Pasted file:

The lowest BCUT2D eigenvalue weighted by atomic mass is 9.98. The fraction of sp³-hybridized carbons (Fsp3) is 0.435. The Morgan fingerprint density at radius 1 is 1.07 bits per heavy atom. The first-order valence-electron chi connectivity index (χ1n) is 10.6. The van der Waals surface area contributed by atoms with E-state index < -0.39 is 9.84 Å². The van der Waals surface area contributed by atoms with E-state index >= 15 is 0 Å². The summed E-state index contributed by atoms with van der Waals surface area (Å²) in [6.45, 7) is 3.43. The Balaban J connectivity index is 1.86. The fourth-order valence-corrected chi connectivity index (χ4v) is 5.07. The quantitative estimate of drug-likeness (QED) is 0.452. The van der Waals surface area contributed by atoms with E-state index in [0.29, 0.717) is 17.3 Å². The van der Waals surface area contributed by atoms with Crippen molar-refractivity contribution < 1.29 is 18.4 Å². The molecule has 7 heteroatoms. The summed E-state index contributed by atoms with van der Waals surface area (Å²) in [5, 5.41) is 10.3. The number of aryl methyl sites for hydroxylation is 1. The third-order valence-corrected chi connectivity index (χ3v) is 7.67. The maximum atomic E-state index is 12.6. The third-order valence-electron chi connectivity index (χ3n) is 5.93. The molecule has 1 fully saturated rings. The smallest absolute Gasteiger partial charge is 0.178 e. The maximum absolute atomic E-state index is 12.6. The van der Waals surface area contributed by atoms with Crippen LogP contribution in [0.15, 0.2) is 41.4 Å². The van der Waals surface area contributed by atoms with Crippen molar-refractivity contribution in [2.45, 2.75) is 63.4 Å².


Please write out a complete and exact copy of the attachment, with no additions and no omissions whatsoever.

The lowest BCUT2D eigenvalue weighted by atomic mass is 9.98. The fraction of sp³-hybridized carbons (Fsp3) is 0.435. The Morgan fingerprint density at radius 1 is 1.07 bits per heavy atom. The first-order valence-electron chi connectivity index (χ1n) is 10.6. The van der Waals surface area contributed by atoms with E-state index < -0.39 is 9.84 Å². The van der Waals surface area contributed by atoms with E-state index >= 15 is 0 Å². The summed E-state index contributed by atoms with van der Waals surface area (Å²) in [6.45, 7) is 3.43. The Balaban J connectivity index is 1.86. The fourth-order valence-corrected chi connectivity index (χ4v) is 5.07. The quantitative estimate of drug-likeness (QED) is 0.452. The van der Waals surface area contributed by atoms with E-state index in [0.29, 0.717) is 17.3 Å². The van der Waals surface area contributed by atoms with Crippen molar-refractivity contribution < 1.29 is 18.4 Å². The molecule has 7 heteroatoms. The summed E-state index contributed by atoms with van der Waals surface area (Å²) in [5, 5.41) is 10.3. The number of aryl methyl sites for hydroxylation is 1. The third-order valence-corrected chi connectivity index (χ3v) is 7.67. The maximum atomic E-state index is 12.6. The third-order valence-electron chi connectivity index (χ3n) is 5.93. The molecule has 1 fully saturated rings. The smallest absolute Gasteiger partial charge is 0.178 e. The maximum absolute atomic E-state index is 12.6. The van der Waals surface area contributed by atoms with Crippen LogP contribution in [0.15, 0.2) is 41.4 Å². The van der Waals surface area contributed by atoms with Crippen molar-refractivity contribution in [2.45, 2.75) is 63.4 Å².